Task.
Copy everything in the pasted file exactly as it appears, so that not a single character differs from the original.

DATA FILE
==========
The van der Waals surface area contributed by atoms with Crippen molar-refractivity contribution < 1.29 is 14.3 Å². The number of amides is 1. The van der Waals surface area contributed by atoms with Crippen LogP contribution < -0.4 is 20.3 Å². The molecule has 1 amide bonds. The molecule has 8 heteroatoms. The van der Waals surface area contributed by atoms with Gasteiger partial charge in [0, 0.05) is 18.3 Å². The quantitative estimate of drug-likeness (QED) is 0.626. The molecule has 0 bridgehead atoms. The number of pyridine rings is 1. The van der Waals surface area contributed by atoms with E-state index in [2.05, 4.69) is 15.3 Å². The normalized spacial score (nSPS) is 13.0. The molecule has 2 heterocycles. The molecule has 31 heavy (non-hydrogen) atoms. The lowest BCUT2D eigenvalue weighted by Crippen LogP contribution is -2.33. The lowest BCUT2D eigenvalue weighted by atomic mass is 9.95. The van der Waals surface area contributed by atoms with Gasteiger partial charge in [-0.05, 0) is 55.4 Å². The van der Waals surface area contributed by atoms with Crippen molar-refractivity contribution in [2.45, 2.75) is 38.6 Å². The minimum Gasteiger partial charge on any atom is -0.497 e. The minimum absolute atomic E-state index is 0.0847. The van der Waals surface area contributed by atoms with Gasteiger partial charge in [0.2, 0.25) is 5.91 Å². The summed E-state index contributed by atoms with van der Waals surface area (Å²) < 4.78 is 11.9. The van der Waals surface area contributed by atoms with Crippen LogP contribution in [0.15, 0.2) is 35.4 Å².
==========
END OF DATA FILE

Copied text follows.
The van der Waals surface area contributed by atoms with Crippen molar-refractivity contribution < 1.29 is 14.3 Å². The number of amides is 1. The van der Waals surface area contributed by atoms with Crippen LogP contribution < -0.4 is 20.3 Å². The molecule has 1 amide bonds. The molecule has 8 heteroatoms. The van der Waals surface area contributed by atoms with Gasteiger partial charge in [0, 0.05) is 18.3 Å². The quantitative estimate of drug-likeness (QED) is 0.626. The molecule has 0 bridgehead atoms. The number of pyridine rings is 1. The van der Waals surface area contributed by atoms with E-state index in [2.05, 4.69) is 15.3 Å². The normalized spacial score (nSPS) is 13.0. The molecule has 2 heterocycles. The molecule has 31 heavy (non-hydrogen) atoms. The lowest BCUT2D eigenvalue weighted by Crippen LogP contribution is -2.33. The lowest BCUT2D eigenvalue weighted by atomic mass is 9.95. The van der Waals surface area contributed by atoms with Gasteiger partial charge in [-0.05, 0) is 55.4 Å². The van der Waals surface area contributed by atoms with Crippen molar-refractivity contribution in [2.45, 2.75) is 38.6 Å². The minimum Gasteiger partial charge on any atom is -0.497 e. The minimum absolute atomic E-state index is 0.0847. The van der Waals surface area contributed by atoms with Gasteiger partial charge in [0.2, 0.25) is 5.91 Å². The summed E-state index contributed by atoms with van der Waals surface area (Å²) < 4.78 is 11.9. The van der Waals surface area contributed by atoms with Crippen LogP contribution in [0.15, 0.2) is 35.4 Å².